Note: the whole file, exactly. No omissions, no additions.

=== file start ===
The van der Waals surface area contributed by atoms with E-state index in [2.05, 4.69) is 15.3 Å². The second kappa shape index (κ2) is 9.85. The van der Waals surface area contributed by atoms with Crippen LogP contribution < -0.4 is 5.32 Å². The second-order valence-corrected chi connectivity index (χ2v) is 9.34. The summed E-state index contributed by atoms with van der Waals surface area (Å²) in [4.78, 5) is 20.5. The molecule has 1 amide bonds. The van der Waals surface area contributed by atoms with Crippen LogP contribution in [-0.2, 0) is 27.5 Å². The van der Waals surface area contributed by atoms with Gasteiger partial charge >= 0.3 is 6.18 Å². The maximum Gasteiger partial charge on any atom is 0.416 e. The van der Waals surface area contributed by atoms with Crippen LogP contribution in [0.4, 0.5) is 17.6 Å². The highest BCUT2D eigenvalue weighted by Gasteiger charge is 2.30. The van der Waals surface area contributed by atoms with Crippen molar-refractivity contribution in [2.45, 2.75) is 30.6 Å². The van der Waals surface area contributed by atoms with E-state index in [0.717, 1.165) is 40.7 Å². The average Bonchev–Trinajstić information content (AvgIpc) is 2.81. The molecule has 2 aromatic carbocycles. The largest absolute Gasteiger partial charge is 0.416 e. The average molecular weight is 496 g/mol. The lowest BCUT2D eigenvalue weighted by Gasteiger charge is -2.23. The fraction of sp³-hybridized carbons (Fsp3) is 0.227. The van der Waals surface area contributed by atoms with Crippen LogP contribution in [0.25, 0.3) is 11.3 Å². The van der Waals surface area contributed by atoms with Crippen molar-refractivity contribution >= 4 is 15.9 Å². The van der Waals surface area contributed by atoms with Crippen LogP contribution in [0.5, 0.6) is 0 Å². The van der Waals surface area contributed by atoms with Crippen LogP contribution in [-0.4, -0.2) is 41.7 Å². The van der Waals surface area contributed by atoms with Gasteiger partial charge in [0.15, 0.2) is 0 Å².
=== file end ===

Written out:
The van der Waals surface area contributed by atoms with E-state index in [2.05, 4.69) is 15.3 Å². The second kappa shape index (κ2) is 9.85. The van der Waals surface area contributed by atoms with Crippen LogP contribution < -0.4 is 5.32 Å². The second-order valence-corrected chi connectivity index (χ2v) is 9.34. The summed E-state index contributed by atoms with van der Waals surface area (Å²) in [4.78, 5) is 20.5. The molecule has 1 amide bonds. The van der Waals surface area contributed by atoms with Crippen LogP contribution in [-0.2, 0) is 27.5 Å². The van der Waals surface area contributed by atoms with Gasteiger partial charge >= 0.3 is 6.18 Å². The maximum Gasteiger partial charge on any atom is 0.416 e. The van der Waals surface area contributed by atoms with Crippen LogP contribution in [0.4, 0.5) is 17.6 Å². The highest BCUT2D eigenvalue weighted by Gasteiger charge is 2.30. The van der Waals surface area contributed by atoms with Crippen molar-refractivity contribution in [2.45, 2.75) is 30.6 Å². The van der Waals surface area contributed by atoms with E-state index in [0.717, 1.165) is 40.7 Å². The average Bonchev–Trinajstić information content (AvgIpc) is 2.81. The molecule has 2 aromatic carbocycles. The largest absolute Gasteiger partial charge is 0.416 e. The average molecular weight is 496 g/mol. The lowest BCUT2D eigenvalue weighted by Gasteiger charge is -2.23. The fraction of sp³-hybridized carbons (Fsp3) is 0.227. The van der Waals surface area contributed by atoms with Crippen LogP contribution in [0.25, 0.3) is 11.3 Å². The van der Waals surface area contributed by atoms with Crippen molar-refractivity contribution >= 4 is 15.9 Å². The van der Waals surface area contributed by atoms with Crippen LogP contribution in [0.5, 0.6) is 0 Å². The van der Waals surface area contributed by atoms with Crippen LogP contribution in [-0.4, -0.2) is 41.7 Å². The van der Waals surface area contributed by atoms with Gasteiger partial charge in [0.15, 0.2) is 0 Å².